A great set up with fire pits to warm up and a nice long loop. On a sunny Sunday afternoon there were hundreds of people out and echoes of "it's only -9" came form the decidedly Calgarian participants.
I, myself, feel I am from warmer ground and haven't ever completely adjusted to the temperatures here. This however doesn't hold me back from putting on 3 more layers than I should and waddling out into the -20s to get some fresh air and keep moving. I've learned through the years to buy rubber track on treads for the running shoes, that those hand warmer packets are a cold butts best friend, and that if well thought out, the addition of herbs before running out the door may vary well increase circulation to keep the fingers and toes a little less numb.
I look forward to a mug of hot lemon and ginger tea with honey and cayenne . It warms you up and the cayenne helps to open the smallest of blood vessels for better circulation. This I use when I'm out in the cold, or just before going out.
The addition of cinnamon can also do the same for circulation so add this to any tea you have already made and it will help keep blood moving to the cold parts to help warm them up.
Adding garlic and ginger to meals through the winter also helps promote healthy circulation. Who needs an excuse to add more garlic to food! oh that's just me? is that why no one sat near me doing up my skates??? Garlic also promotes longer distances of personal space, which I quite enjoy in a crowded space.. or you can investigate garlic tablets but I always suggest the real deal.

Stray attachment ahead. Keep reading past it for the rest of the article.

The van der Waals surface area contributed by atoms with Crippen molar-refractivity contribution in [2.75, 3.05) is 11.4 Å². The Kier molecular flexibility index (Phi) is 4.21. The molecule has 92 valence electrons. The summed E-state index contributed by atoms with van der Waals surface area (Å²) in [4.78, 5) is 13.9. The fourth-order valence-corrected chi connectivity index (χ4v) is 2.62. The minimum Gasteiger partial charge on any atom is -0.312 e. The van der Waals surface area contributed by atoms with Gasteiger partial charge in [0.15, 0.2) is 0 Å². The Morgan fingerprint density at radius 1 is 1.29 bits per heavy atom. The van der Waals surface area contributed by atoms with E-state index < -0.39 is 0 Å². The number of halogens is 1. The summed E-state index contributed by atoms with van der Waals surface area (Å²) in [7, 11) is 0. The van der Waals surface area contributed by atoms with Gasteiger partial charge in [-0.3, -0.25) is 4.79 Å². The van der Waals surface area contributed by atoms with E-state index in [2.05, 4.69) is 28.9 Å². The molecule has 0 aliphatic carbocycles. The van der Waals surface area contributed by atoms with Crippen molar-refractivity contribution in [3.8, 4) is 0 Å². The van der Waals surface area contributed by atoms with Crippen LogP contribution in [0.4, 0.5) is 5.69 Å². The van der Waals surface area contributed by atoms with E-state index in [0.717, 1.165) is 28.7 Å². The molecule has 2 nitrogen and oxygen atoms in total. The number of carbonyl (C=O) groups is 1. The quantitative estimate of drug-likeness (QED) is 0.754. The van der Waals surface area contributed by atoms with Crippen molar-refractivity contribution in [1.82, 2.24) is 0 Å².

One of the most effective herbal circulatory tonics is hawthorn, which is used to treat high blood pressure, low blood pressure and arteriosclerosis. Try 160 mg three times per day of a standardised extract.
Gingko Biloba is another well-known circulatory tonic that is especially useful for stimulating the peripheral circulation and so treating cold hands and feet. Hawthorn and ginkgo may be combined to take as a tea or tincture blend but check with an herbalist or health care professional if you are already on any medication. Try 120 to 160 mg of standardised extract three times a day.
Exercise can improve your circulation by helping smaller blood vessels develop, which can bypass any blockages. Consider also reducing or avoiding caffeine (coffee, caffeinated tea, chocolate, soft drinks, pain killers, etc.) because it constricts blood vessels. Likewise a regular dry, or if you have access to an infra-red, sauna can help warm you up while removing toxins that can contribute to poor circulation. When you can, practice some form of stress control like yoga, stretching or meditation.
Dry brushing is also a great way to stimulate the small blood vessels near the surface of the skin. this should be done on a regular basis to keep the small vessels in shape and also move lymph, clearing toxins and boosting immunity needed in this season.
The essential oils of ginger, eucalyptus and juniper are all warming and stimulating to the circulation and will also help to boost the immune system. Add a few drops of each to a vegetable base oil and massage into the skin to create feelings of warmth and to relieve aches and pains and winter chills.
Keep warm and be happy!